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New Zealand Stirs Controversy With Mining Plan

What is the purpose of national parks? Right. Protection of nature—rivers, mountains, wildlife. Recreation possibilities for human visitors. Protection of views and vistas. Spiritual renewal.

But mining? Some parks, largely in Alaska, were created with mines in them because the mines were there first, but to my knowledge no new mine has been opened in a national park in this country. One national park—Yosemite—was invaded post-creation for construction of a dam and reservoir (Hetch Hetchy and the O'Shaugnessy Dam) that are fought over to this day. The dam should come out forthwith, but that's a subject for another day.

Now, the conservative government of New Zealand proposes opening several national parks to mining—and to make matters worse, at least some of the mining would be for coal, the last thing we need to mine more of.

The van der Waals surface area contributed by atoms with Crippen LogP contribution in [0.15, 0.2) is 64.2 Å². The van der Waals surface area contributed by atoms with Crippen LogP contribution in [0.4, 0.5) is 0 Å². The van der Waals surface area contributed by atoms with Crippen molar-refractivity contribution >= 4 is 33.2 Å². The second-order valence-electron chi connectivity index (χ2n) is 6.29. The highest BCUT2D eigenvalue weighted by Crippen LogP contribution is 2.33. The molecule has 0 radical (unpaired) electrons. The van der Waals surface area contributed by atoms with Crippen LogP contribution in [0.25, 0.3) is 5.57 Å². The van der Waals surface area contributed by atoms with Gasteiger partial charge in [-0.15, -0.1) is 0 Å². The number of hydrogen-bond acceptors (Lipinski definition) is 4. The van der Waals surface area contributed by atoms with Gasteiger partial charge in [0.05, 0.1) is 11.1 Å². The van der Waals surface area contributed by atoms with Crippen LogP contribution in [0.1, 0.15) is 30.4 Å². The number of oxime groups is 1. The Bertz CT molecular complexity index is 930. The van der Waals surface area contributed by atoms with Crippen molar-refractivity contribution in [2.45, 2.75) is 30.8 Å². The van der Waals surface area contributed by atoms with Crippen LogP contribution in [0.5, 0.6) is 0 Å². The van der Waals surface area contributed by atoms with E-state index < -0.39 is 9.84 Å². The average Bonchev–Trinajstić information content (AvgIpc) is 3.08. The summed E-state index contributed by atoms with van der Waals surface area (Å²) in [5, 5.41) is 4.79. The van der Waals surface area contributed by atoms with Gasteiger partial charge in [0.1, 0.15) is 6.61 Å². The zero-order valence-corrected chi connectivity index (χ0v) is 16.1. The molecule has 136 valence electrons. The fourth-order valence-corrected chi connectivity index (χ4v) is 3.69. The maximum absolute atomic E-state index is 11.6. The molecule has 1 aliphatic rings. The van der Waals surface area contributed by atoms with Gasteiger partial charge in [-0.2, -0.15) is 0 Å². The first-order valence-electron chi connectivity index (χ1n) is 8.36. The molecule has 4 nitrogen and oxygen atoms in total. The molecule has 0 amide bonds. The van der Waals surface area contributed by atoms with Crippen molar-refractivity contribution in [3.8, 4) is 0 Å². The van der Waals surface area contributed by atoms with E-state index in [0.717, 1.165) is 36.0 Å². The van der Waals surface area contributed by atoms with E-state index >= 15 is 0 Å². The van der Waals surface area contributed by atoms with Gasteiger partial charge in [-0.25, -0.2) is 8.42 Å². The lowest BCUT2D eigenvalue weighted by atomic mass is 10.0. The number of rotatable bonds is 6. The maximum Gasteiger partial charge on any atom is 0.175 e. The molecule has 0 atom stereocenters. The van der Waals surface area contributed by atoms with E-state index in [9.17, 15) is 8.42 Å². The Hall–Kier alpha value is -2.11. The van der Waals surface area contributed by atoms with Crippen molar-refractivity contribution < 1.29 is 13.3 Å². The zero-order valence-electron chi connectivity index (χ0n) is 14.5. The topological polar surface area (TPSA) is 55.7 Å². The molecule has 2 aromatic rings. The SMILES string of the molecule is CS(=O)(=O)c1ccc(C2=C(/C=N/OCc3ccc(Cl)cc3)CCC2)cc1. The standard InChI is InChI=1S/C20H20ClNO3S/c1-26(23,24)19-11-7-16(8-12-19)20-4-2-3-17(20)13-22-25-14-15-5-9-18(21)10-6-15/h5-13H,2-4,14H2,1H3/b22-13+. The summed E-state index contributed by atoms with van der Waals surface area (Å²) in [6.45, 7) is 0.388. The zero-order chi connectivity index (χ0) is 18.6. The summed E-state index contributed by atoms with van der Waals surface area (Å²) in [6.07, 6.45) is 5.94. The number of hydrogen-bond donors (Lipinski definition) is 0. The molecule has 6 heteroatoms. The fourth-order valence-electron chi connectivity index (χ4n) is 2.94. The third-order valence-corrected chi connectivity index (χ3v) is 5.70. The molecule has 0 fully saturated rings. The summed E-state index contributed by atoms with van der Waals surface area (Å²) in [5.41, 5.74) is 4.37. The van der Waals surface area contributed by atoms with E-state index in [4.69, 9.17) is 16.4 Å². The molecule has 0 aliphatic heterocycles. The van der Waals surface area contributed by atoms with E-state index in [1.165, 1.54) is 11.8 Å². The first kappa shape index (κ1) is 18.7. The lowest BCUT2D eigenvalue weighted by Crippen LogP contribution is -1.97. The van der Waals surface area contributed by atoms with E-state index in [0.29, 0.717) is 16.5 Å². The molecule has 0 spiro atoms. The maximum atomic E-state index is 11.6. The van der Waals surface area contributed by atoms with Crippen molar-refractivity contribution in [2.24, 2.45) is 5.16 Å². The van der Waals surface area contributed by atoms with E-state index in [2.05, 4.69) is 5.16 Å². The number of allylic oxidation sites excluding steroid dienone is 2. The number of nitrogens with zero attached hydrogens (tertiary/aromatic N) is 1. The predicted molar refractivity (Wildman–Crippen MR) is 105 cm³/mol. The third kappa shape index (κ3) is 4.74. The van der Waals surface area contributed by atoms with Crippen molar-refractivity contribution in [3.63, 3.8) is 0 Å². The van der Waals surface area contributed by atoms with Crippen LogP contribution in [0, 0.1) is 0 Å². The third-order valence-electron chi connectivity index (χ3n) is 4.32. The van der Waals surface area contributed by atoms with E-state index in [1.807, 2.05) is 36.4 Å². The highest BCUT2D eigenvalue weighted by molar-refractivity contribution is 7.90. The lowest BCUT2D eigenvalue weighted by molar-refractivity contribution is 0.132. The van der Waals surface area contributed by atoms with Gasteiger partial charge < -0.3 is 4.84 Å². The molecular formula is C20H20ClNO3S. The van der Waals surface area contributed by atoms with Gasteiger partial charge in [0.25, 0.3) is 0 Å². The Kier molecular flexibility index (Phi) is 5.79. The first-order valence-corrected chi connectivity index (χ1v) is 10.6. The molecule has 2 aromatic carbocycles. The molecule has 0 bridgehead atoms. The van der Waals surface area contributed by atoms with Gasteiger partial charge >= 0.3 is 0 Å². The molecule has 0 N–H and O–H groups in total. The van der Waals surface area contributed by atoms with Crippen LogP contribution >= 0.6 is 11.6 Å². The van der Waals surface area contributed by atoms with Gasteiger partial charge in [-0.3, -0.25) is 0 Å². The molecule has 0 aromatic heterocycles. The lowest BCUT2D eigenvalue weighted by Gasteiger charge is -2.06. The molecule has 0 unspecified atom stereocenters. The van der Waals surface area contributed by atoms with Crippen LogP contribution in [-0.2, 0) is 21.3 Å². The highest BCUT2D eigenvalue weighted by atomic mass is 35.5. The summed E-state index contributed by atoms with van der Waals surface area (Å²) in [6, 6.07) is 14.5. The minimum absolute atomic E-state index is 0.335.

The international community, led by the Sierra Club's International Vice President Richard Cellarius, has weighed in with a stern letter to the New Zealand Prime Minister, John Key, arguing that New Zealand's magnificent parks are an international resource (some parts are part of the United Nations' World Heritage Program, which does not look kindly on new mining operations) and that there might be an economic backlash in that tourism might well be harmed by new unsightly mining operations.

Dr. Cellarius's letter sparked a little coverage  in New Zealand, but there's so far no sign that Mr. Key's government is being swayed. A letter (c/o Government House, Wellington, New Zealand), would not be a bad idea.

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